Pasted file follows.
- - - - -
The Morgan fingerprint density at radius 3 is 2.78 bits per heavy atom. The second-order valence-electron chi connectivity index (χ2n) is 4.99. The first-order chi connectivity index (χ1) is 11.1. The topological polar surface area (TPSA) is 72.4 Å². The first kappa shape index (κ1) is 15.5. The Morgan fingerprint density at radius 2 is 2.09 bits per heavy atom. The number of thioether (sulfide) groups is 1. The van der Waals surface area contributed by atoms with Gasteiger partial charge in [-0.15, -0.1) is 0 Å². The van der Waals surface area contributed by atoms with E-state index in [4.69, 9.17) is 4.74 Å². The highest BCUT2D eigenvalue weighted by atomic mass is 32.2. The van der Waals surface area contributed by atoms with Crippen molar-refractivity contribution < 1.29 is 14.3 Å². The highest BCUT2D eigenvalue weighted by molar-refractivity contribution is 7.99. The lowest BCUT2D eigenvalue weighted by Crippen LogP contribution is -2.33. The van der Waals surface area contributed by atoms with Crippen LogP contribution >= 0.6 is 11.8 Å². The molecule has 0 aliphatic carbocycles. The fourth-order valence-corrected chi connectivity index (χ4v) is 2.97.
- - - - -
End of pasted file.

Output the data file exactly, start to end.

The Morgan fingerprint density at radius 3 is 2.78 bits per heavy atom. The second-order valence-electron chi connectivity index (χ2n) is 4.99. The first-order chi connectivity index (χ1) is 11.1. The topological polar surface area (TPSA) is 72.4 Å². The first kappa shape index (κ1) is 15.5. The Morgan fingerprint density at radius 2 is 2.09 bits per heavy atom. The number of thioether (sulfide) groups is 1. The van der Waals surface area contributed by atoms with Gasteiger partial charge in [-0.15, -0.1) is 0 Å². The van der Waals surface area contributed by atoms with E-state index in [4.69, 9.17) is 4.74 Å². The highest BCUT2D eigenvalue weighted by atomic mass is 32.2. The van der Waals surface area contributed by atoms with Crippen molar-refractivity contribution < 1.29 is 14.3 Å². The highest BCUT2D eigenvalue weighted by molar-refractivity contribution is 7.99. The lowest BCUT2D eigenvalue weighted by Crippen LogP contribution is -2.33. The van der Waals surface area contributed by atoms with Crippen LogP contribution >= 0.6 is 11.8 Å². The molecule has 0 aliphatic carbocycles. The fourth-order valence-corrected chi connectivity index (χ4v) is 2.97.